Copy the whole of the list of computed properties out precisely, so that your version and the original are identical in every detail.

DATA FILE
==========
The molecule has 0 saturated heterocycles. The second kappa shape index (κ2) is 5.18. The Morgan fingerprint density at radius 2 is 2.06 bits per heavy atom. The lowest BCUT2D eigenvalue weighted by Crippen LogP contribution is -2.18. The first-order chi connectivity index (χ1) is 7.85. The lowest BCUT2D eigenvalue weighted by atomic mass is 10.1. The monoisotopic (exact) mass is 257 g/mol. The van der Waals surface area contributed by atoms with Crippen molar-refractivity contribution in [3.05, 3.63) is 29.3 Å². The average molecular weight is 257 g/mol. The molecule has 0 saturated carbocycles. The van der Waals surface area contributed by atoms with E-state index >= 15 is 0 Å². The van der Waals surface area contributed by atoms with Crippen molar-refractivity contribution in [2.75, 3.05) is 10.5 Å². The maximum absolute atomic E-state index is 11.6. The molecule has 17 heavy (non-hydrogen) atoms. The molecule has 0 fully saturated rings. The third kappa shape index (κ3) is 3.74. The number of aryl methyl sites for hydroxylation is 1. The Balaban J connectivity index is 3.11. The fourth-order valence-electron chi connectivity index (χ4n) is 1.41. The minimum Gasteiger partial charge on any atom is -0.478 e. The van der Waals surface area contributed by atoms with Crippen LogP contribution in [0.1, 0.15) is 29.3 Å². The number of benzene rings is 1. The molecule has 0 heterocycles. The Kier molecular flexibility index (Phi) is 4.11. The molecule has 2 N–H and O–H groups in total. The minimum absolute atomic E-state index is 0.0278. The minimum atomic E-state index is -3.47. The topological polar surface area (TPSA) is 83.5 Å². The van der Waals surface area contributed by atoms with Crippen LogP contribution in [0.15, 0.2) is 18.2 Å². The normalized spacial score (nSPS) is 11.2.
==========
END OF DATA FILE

The molecule has 0 saturated heterocycles. The second kappa shape index (κ2) is 5.18. The Morgan fingerprint density at radius 2 is 2.06 bits per heavy atom. The lowest BCUT2D eigenvalue weighted by Crippen LogP contribution is -2.18. The first-order chi connectivity index (χ1) is 7.85. The lowest BCUT2D eigenvalue weighted by atomic mass is 10.1. The monoisotopic (exact) mass is 257 g/mol. The van der Waals surface area contributed by atoms with Crippen molar-refractivity contribution in [3.05, 3.63) is 29.3 Å². The average molecular weight is 257 g/mol. The molecule has 0 saturated carbocycles. The van der Waals surface area contributed by atoms with E-state index >= 15 is 0 Å². The van der Waals surface area contributed by atoms with Crippen molar-refractivity contribution in [2.75, 3.05) is 10.5 Å². The maximum absolute atomic E-state index is 11.6. The molecule has 17 heavy (non-hydrogen) atoms. The molecule has 0 fully saturated rings. The third kappa shape index (κ3) is 3.74. The number of aryl methyl sites for hydroxylation is 1. The Balaban J connectivity index is 3.11. The fourth-order valence-electron chi connectivity index (χ4n) is 1.41. The minimum Gasteiger partial charge on any atom is -0.478 e. The van der Waals surface area contributed by atoms with Crippen LogP contribution in [0.1, 0.15) is 29.3 Å². The number of benzene rings is 1. The molecule has 0 heterocycles. The Kier molecular flexibility index (Phi) is 4.11. The molecule has 2 N–H and O–H groups in total. The minimum absolute atomic E-state index is 0.0278. The minimum atomic E-state index is -3.47. The topological polar surface area (TPSA) is 83.5 Å². The van der Waals surface area contributed by atoms with Crippen LogP contribution in [0.15, 0.2) is 18.2 Å². The normalized spacial score (nSPS) is 11.2.